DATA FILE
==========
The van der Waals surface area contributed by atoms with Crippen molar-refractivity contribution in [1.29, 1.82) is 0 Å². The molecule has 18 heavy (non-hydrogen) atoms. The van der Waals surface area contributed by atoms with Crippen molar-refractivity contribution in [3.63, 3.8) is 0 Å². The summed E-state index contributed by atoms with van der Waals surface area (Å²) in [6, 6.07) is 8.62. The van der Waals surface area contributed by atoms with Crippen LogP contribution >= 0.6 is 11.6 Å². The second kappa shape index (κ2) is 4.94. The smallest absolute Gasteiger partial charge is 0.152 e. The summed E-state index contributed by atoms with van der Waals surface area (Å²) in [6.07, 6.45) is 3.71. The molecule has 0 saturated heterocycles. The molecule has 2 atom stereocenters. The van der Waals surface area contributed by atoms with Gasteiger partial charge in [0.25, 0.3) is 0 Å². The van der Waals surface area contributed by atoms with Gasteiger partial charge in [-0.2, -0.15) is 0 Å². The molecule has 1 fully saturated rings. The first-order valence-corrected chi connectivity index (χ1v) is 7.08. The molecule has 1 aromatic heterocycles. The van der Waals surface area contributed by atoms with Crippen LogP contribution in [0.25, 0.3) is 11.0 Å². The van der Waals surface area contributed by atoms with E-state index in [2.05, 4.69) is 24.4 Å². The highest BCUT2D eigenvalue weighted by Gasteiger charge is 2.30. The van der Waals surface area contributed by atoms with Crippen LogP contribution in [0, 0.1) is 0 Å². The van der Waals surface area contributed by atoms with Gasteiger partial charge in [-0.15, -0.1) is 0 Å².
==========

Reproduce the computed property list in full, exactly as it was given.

The van der Waals surface area contributed by atoms with Crippen molar-refractivity contribution in [1.29, 1.82) is 0 Å². The molecule has 18 heavy (non-hydrogen) atoms. The van der Waals surface area contributed by atoms with Crippen molar-refractivity contribution in [3.63, 3.8) is 0 Å². The summed E-state index contributed by atoms with van der Waals surface area (Å²) in [6, 6.07) is 8.62. The van der Waals surface area contributed by atoms with Crippen LogP contribution >= 0.6 is 11.6 Å². The second kappa shape index (κ2) is 4.94. The smallest absolute Gasteiger partial charge is 0.152 e. The summed E-state index contributed by atoms with van der Waals surface area (Å²) in [6.07, 6.45) is 3.71. The molecule has 0 saturated heterocycles. The molecule has 2 atom stereocenters. The van der Waals surface area contributed by atoms with Gasteiger partial charge in [0.25, 0.3) is 0 Å². The van der Waals surface area contributed by atoms with Gasteiger partial charge in [-0.2, -0.15) is 0 Å². The molecule has 1 fully saturated rings. The first-order valence-corrected chi connectivity index (χ1v) is 7.08. The molecule has 1 aromatic heterocycles. The van der Waals surface area contributed by atoms with Crippen LogP contribution in [0.25, 0.3) is 11.0 Å². The van der Waals surface area contributed by atoms with E-state index in [2.05, 4.69) is 24.4 Å². The highest BCUT2D eigenvalue weighted by Gasteiger charge is 2.30. The van der Waals surface area contributed by atoms with Crippen LogP contribution in [0, 0.1) is 0 Å². The van der Waals surface area contributed by atoms with Gasteiger partial charge in [-0.15, -0.1) is 0 Å².